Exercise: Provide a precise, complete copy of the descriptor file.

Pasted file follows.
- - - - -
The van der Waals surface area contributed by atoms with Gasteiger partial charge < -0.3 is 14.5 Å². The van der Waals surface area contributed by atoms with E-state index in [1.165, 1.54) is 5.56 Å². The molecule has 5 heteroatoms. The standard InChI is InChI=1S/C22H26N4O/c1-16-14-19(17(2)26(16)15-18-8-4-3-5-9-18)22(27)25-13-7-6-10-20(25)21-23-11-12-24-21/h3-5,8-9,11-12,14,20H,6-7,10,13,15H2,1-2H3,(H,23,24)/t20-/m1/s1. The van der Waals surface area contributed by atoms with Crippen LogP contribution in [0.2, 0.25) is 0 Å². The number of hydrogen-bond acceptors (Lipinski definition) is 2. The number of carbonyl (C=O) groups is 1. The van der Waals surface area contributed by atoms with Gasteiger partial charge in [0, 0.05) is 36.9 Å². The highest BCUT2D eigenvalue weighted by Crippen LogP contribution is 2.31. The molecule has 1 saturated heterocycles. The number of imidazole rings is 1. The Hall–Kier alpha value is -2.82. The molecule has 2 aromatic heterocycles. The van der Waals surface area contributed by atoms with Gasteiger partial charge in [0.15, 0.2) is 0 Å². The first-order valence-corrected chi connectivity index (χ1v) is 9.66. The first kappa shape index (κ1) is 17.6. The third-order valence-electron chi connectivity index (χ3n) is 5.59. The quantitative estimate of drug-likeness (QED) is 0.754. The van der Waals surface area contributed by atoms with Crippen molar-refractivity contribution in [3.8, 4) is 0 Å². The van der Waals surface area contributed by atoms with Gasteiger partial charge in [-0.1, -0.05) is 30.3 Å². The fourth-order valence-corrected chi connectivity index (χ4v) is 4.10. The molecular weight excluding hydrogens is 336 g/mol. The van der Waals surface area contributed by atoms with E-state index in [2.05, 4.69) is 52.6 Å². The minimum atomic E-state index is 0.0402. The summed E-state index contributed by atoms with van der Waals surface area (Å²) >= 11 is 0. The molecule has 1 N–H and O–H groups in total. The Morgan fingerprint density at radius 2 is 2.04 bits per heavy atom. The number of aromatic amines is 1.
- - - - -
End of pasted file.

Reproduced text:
The van der Waals surface area contributed by atoms with Gasteiger partial charge < -0.3 is 14.5 Å². The van der Waals surface area contributed by atoms with E-state index in [1.165, 1.54) is 5.56 Å². The molecule has 5 heteroatoms. The standard InChI is InChI=1S/C22H26N4O/c1-16-14-19(17(2)26(16)15-18-8-4-3-5-9-18)22(27)25-13-7-6-10-20(25)21-23-11-12-24-21/h3-5,8-9,11-12,14,20H,6-7,10,13,15H2,1-2H3,(H,23,24)/t20-/m1/s1. The van der Waals surface area contributed by atoms with Crippen LogP contribution in [0.2, 0.25) is 0 Å². The number of hydrogen-bond acceptors (Lipinski definition) is 2. The number of carbonyl (C=O) groups is 1. The van der Waals surface area contributed by atoms with Gasteiger partial charge in [0, 0.05) is 36.9 Å². The highest BCUT2D eigenvalue weighted by Crippen LogP contribution is 2.31. The molecule has 1 saturated heterocycles. The number of imidazole rings is 1. The Hall–Kier alpha value is -2.82. The molecule has 2 aromatic heterocycles. The van der Waals surface area contributed by atoms with Gasteiger partial charge in [0.15, 0.2) is 0 Å². The first-order valence-corrected chi connectivity index (χ1v) is 9.66. The first kappa shape index (κ1) is 17.6. The third-order valence-electron chi connectivity index (χ3n) is 5.59. The quantitative estimate of drug-likeness (QED) is 0.754. The van der Waals surface area contributed by atoms with Crippen molar-refractivity contribution in [3.8, 4) is 0 Å². The van der Waals surface area contributed by atoms with Gasteiger partial charge in [-0.1, -0.05) is 30.3 Å². The fourth-order valence-corrected chi connectivity index (χ4v) is 4.10. The molecular weight excluding hydrogens is 336 g/mol. The van der Waals surface area contributed by atoms with E-state index in [2.05, 4.69) is 52.6 Å². The minimum atomic E-state index is 0.0402. The summed E-state index contributed by atoms with van der Waals surface area (Å²) >= 11 is 0. The molecule has 1 N–H and O–H groups in total. The Morgan fingerprint density at radius 2 is 2.04 bits per heavy atom. The number of aromatic amines is 1.